Futarasan Shrine is a Shinto shrine located in the city of Nikkou founded by Holy Priest Shoudou. It enshrines three mountain deities: Ookuninushi, Tagorihime, and Ajisukitakahikone of Mt. Nantai (also called Mt. Futara), Mt. Nyohou, and Mt. Tarou.
Hakone Shrine is a Shinto shrine located in Hakone Town, Kanagawa Prefecture, at the foot of Mt. Hakone along the shores of Lake Ashi. The shrine itself lies hidden in a dense forest, but its large red "floating" shrine gates (Torii of Peace) stand prominently in the lake.
From chronicles stretching back as far as the Nara Period (710-794), Hakone has been named as a spot sacred to the mountain-worshiping religion. The original shrine was founded during the reign of Emperor Koushou (475 BC – 393 BC) on Mt. Komagatake. Holy Priest Mangan revived and relocated the shrine to Lake Ashi in 757. It was separated into three parts dedicated to the deities whom legends says appeared to him in a dream as a Buddhist acolyte, government official and woman and asked him to deliver the grace of the Buddhist and Shinto religions onto mankind.
In the year 801, before general and shogun Sakanoue no Tamuramaro set out on an expedition to quell the Northeast by imperial command, he left an arrow as offering in front of a cedar tree at Hakone Shrine as a prayer for his victory. The tree become known as the Yatate Cedar, or 'Standing Arrow Cedar,' and in later years other legendary generals such as Minamoto no Yoshiie, shogun Minamoto no Yoritomo, and Minamoto no Yoshitsune all left arrows as offerings there.
The Jinguu Gaien is the garden surrounding the Meiji Jinguu, which is the largest Shinto shrine in Tokyo. It is also called the Outer Garden, encompassing 70 acres of forest land with more than 100,000 trees from hundreds of species from all over Japan.
The Nine-Headed Dragon Shrine is a sub-shrine to Hakone Shrine. Though there are many shrine dedicated to the Dragon God throughout Japan, the Nine-Headed Dragon Shrine at Hakone is one of the most well-known. It is actually composed of two structures, the main one on the bank of Lake Ashi and another, newly constructed, within the Hakone Shrine complex.
Also known as: Odawara Shouchinju (小田原総鎮守)
A shrine dedicated to the Shinto deities Yamatotakeru-no-Mikoto, Susanoo-no-Mikoto, and Ukanomitama-no-Kami, Matsubara Shrine prospered during the Sengoku under the protection of the Houjou Clan. It was called formerly Odawara Shouchinju, or "Shrine of the Odawara Tutelary Gods" and renamed Matsubara Shrine during the Meiji Period when Buddhism and Shintoism were separated by law.
The Nikkou Toushou Shrine is a Shinto shrine dedicated to Tokugawa Ieyasu, built in 1617 and located in Nikkou City. It is the most well-known and head of all Toushou Shrines. This is where Ieyasu's remains are entombed and where he is enshrined as a deity, the Great Toushou Avatar, guardian of Japan. It is one of the "Shrines and Temples of Nikkou", a UNESCO World Heritage Site.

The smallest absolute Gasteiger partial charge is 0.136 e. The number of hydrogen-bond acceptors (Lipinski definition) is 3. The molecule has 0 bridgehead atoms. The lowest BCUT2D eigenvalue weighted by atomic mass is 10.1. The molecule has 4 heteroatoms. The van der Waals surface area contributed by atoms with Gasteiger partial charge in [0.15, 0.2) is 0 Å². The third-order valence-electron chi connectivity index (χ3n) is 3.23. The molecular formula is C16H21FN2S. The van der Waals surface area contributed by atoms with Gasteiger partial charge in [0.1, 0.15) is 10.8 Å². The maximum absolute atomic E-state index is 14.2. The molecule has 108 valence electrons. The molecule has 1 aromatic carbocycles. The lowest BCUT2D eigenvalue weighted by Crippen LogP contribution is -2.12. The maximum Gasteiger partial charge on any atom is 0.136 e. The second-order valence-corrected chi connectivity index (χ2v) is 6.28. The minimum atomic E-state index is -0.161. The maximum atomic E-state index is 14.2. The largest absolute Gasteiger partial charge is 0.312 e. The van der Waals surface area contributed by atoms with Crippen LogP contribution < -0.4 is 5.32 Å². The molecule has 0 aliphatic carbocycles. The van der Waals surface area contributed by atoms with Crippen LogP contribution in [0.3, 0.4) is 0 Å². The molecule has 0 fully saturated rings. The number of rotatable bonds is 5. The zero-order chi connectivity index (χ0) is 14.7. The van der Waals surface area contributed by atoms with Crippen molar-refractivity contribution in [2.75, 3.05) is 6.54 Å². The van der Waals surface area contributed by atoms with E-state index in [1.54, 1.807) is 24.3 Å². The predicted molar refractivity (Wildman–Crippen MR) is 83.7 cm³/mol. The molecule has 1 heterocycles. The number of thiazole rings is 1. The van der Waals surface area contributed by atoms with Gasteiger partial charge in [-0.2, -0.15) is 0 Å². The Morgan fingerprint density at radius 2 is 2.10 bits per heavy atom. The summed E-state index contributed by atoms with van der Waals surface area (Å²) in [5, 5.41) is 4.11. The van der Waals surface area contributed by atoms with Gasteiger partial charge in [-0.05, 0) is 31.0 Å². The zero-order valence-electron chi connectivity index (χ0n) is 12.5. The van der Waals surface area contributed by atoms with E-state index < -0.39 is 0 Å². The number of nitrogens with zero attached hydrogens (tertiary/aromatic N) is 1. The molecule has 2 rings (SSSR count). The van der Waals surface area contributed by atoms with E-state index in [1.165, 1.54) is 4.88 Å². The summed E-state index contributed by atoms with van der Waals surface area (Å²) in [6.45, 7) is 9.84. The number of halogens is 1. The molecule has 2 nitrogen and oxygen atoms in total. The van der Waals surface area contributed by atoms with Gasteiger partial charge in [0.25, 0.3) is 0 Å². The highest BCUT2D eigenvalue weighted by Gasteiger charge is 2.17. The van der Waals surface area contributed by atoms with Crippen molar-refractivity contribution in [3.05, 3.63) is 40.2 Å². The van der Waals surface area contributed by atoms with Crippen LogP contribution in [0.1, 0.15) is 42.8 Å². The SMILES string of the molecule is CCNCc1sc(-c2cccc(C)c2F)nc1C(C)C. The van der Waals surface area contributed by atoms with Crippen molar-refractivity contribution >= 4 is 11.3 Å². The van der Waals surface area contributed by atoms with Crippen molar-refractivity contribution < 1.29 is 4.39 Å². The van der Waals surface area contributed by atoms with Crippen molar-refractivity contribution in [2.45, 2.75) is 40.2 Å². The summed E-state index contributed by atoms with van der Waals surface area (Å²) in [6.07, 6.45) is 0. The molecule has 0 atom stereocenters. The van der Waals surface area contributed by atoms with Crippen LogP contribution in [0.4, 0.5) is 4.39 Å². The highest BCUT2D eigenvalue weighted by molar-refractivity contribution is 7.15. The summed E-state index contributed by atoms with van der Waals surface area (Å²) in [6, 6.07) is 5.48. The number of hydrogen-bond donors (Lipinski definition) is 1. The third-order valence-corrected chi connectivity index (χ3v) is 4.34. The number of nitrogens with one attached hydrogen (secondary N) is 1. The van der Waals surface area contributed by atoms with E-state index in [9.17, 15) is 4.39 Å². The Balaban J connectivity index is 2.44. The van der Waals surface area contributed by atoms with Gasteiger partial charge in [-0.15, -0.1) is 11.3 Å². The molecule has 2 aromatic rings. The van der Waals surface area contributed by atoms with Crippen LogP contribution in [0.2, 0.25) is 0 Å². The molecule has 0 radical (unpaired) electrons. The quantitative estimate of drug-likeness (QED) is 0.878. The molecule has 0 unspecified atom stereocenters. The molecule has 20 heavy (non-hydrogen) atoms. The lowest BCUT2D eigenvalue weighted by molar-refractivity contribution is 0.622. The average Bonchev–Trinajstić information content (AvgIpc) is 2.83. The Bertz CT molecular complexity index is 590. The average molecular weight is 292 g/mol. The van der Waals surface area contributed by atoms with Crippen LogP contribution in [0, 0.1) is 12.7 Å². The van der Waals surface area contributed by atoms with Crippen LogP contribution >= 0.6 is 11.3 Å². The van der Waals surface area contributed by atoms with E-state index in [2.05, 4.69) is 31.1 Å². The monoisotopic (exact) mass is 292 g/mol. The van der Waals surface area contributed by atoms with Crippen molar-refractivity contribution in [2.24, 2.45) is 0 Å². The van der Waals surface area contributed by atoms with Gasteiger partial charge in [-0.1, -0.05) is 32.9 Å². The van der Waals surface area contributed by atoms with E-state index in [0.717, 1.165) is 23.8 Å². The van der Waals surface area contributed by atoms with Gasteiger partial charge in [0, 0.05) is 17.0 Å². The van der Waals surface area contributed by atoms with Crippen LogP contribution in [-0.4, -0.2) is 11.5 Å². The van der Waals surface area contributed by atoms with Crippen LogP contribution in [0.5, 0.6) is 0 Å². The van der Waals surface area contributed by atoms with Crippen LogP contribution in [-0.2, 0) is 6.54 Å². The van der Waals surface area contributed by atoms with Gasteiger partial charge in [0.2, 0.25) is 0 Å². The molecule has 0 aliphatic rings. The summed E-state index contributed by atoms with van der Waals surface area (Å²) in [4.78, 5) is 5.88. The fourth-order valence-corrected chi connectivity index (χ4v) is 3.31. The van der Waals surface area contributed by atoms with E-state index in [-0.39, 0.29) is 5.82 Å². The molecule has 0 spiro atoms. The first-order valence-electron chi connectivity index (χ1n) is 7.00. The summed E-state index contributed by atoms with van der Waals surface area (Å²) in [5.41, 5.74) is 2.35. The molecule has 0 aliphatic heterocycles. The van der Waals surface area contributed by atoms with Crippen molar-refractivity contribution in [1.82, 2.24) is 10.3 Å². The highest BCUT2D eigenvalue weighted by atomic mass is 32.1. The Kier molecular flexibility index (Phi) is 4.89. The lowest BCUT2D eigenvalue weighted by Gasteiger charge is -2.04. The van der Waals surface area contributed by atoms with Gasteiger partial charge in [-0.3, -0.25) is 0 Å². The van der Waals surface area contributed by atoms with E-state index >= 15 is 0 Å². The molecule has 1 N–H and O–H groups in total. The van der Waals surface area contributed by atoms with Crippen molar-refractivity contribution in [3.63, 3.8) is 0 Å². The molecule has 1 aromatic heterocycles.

The shrine complex contains numerous National Treasures and Important Cultural Properties. Famous structures include:
- Youmei ("Sun-Bright") Gate (陽明門), lavishly covered with brightly-colored carvings
- Sacred Stables
- The Five-Story Pagoda, rebuilt in 1818 after being destroyed by fire
- Hundreds of stone steps leading through Japanese cedar to a torii gate and the copper Treasure Pagoda containing Ieyasu's remains
- Kara Gate leading into the inner sanctuary
- The Sakashita Gate (坂下門), entrance to the inner shrine, also called the Forbidden Gate because it was barred to all but the shogun during the Edo Era. It was built in 1636 and remains virtually unaltered from that time.
- The Inuki Gate (鋳抜門), entrance to the stone fence-enclosed space which holds the Treasure Pagoda with Ieyasu's remains inside. Originally stone and rebuilt in the time of the 5th Tokugawa shogun, Tokugawa Tsunayoshi.
- The Treasure Pagoda (宝塔) which holds Ieyasu's remains. Originally constructed of stone, it was destroyed by earthquakes in the time of the 5th Tokugawa shogun, Tokugawa Tsunayoshi and rebuilt in copper.
The shrine is richly decorated with carvings and sculpture, including:
- The "three wise monkeys" (Sacred Stables) who hear no evil, see no evil, and speak no evil
- The "sleeping cat" (carved above the Kuguri Gate)
- The twelve zodiac animals (Five-Story Pagoda)
- 78 tapir, an imaginary creature with a long elephant-like nose and curled hairs on its neck
- Winged dragon (Holy Water Basin)
- 129 lions, with a pair guarding the Stone Fence
- Soku-iki, a scaleless creature with curled hair on their necks and the nose of a pig (Yomei Gate)
A shrine located in Tateyama City, Chiba Prefecture. Its enshrined deity is Amanohirinome-no-mikoto.
Toushou Shrines (lit. "Light of the East" or "Illumination of the East") are Shinto shrines in which Tokugawa Ieyasu is enshrined as a holy incarnation of a buddha along the shinbutsu shuugou (merging of Shintoism and Buddhism) beliefs, which put forth the idea that Japanese gods are local manifestations of Indian buddhas come to lead the Japanese people to salvation. Ieyasu is worshiped as such a deity, and around 130 Toushou Shrines are still in existence in Japan.
The Toushou Shrine in Nikkou, the most famous of the Toushou Shrines, was built in 1617 and dedicated to Tokugawa Ieyasu when his son Tokugawa Hidetada was shogun of Japan. Five structures in the shrine complex are National Treasures of Japan. A bronze urn enshrined there contains Ieyasu's remains.
These three shrines are known as the 'Three Great Toushou Shrines.'
Lit.: "Four Pillars Shrine"; a Shinto shrine located in Matsumoto, built in 1872, dedicated to the four gods Amenominakanushinokami, Takamimusubi, Kamimusubi, and Amaterasu Oomikami.